When we talk about products, I should point out that I only produce what I draw. All products feature my illustrations. I select some of my illustrations and start by scanning them. Then I make printouts according to the type of product. Each product is made in different ateliers. The production is currently distributed among eight ateliers, which are all good in their respective fields. This is how things go. Both the products and the designs we use belong to me. I also develop the products and prepare the templates with the masters. Once a sample template is prepared and approved, it is then printed and goes into production. I don’t print the items in high numbers. They are all printed and made in limited quantities. Then I move on to other illustrations. I collect the finished products from the ateliers, and bring them to my own atelier. They are then photographed and packed. Then I ship them to sales points.
What other art/design disciplines inspire you? Cinema, music, books… Who comes to mind?
I love listening to music, especially records. I have over 700 LPs, mostly jazz and blues.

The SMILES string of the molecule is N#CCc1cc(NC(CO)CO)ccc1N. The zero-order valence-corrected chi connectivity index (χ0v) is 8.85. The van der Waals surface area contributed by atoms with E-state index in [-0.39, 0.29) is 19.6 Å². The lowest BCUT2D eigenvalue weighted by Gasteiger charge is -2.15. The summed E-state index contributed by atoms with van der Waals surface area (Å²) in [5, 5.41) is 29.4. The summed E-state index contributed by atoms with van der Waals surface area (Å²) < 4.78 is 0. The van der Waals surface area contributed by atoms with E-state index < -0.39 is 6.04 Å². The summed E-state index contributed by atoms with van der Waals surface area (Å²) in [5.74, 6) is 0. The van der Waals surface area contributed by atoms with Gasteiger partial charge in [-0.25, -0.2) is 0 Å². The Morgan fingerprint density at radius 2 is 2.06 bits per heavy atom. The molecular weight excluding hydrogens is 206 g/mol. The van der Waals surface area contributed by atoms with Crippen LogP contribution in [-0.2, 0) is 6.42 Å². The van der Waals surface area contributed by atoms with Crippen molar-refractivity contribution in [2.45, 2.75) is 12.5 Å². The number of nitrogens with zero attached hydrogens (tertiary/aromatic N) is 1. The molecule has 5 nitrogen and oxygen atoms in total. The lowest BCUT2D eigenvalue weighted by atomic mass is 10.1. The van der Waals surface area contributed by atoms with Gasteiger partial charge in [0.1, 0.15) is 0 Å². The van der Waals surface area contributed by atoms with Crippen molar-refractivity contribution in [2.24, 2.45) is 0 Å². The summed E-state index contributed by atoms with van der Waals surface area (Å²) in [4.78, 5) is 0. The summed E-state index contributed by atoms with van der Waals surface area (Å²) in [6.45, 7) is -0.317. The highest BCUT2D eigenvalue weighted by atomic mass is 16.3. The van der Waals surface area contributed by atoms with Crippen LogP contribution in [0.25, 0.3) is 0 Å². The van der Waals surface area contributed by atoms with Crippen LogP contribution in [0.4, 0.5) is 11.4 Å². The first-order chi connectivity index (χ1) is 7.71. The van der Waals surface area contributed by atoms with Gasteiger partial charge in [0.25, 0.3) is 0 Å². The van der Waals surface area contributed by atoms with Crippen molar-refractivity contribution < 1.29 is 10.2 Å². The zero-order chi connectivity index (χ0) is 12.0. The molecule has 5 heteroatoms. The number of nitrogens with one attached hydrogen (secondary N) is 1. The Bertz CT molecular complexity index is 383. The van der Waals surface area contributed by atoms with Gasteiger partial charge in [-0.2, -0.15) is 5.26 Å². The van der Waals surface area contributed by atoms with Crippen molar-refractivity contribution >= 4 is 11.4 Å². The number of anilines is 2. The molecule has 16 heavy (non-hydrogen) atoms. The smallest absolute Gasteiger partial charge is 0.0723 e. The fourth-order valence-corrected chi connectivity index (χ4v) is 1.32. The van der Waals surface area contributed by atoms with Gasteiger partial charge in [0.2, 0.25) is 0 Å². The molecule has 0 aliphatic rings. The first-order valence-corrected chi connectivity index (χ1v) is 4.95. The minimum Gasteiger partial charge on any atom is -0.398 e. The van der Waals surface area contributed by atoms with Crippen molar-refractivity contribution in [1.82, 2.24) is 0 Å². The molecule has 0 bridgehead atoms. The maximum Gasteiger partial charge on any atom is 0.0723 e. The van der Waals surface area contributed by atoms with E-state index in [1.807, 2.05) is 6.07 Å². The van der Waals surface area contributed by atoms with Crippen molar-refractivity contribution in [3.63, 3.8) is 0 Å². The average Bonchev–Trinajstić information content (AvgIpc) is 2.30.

There are so many writers that I can name. So I assigned myself a task. Every day, I share a book on Instagram in the story section, hoping to at least give some information and arouse curiosity. An important writer that had impact on my development is Ursula K. Le Guin. Foucault, Aldous Huxley, and Ray Bradbury also stand apart.
I have an insatiable appetite for films. Kim Ki Duk, Wes Anderson, Krzysztof Kieślowski, Jean-Pierre Jeune, Woody Allen, as well as Metin Erksan, Derviş Zaim and Reha Erdem from Turkey are only some of the many directors I love and follow. Other than that, I enjoy photography, not taking photos but appreciating them. My photography efforts are mostly for documentation purposes.
How was the atelier idea born, did it become a necessity?
The atelier idea was born out of necessity. When I had no space left at home to work and store books, I had to rent another place. There are currently two ateliers in Kadıköy, and I am looking for a new place that will be an open-plan workspace. I want to create a work environment where anyone can come in freely to print or find other solutions.
How do people reach you, and buy your products and illustrations?
First of all, there is my own shop, ateliermono in Kadıköy.
www.ateliermono.com is our online store.
Instagram accounts: @ateliermono @serkanakyol
Kadıköy: Lemur Store
Taksim: serbest bölge- amant turc- lunapark
Nişantaşı: Zmix store – plumon
Online stores: dukkan.olmadikprojeler.com
Our products are also sold in various stores in Holland, Germany, Switzerland, USA, and Sydney.